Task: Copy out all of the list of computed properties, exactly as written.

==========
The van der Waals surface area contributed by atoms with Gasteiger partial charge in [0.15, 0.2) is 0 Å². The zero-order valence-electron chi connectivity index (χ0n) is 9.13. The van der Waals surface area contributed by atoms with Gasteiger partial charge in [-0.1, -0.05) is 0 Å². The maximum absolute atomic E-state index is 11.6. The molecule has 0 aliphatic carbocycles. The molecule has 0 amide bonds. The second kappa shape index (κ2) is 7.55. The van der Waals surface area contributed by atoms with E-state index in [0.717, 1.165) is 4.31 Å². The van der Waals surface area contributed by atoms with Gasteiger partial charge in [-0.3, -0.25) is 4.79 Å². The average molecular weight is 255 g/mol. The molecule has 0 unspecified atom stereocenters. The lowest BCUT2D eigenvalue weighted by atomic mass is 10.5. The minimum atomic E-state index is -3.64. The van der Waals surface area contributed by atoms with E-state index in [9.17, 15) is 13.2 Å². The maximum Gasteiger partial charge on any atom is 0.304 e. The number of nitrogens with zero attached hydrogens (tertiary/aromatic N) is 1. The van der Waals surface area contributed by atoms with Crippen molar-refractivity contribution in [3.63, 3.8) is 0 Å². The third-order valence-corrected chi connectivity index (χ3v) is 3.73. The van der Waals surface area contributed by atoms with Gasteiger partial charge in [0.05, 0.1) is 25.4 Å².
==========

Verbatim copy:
The van der Waals surface area contributed by atoms with Gasteiger partial charge in [0.15, 0.2) is 0 Å². The zero-order valence-electron chi connectivity index (χ0n) is 9.13. The van der Waals surface area contributed by atoms with Gasteiger partial charge in [-0.1, -0.05) is 0 Å². The maximum absolute atomic E-state index is 11.6. The molecule has 0 aliphatic carbocycles. The molecule has 0 amide bonds. The second kappa shape index (κ2) is 7.55. The van der Waals surface area contributed by atoms with E-state index in [0.717, 1.165) is 4.31 Å². The van der Waals surface area contributed by atoms with Gasteiger partial charge in [-0.3, -0.25) is 4.79 Å². The average molecular weight is 255 g/mol. The molecule has 0 unspecified atom stereocenters. The lowest BCUT2D eigenvalue weighted by atomic mass is 10.5. The minimum atomic E-state index is -3.64. The van der Waals surface area contributed by atoms with E-state index in [9.17, 15) is 13.2 Å². The maximum Gasteiger partial charge on any atom is 0.304 e. The number of nitrogens with zero attached hydrogens (tertiary/aromatic N) is 1. The van der Waals surface area contributed by atoms with Crippen molar-refractivity contribution in [3.63, 3.8) is 0 Å². The third-order valence-corrected chi connectivity index (χ3v) is 3.73. The van der Waals surface area contributed by atoms with Gasteiger partial charge in [0.05, 0.1) is 25.4 Å².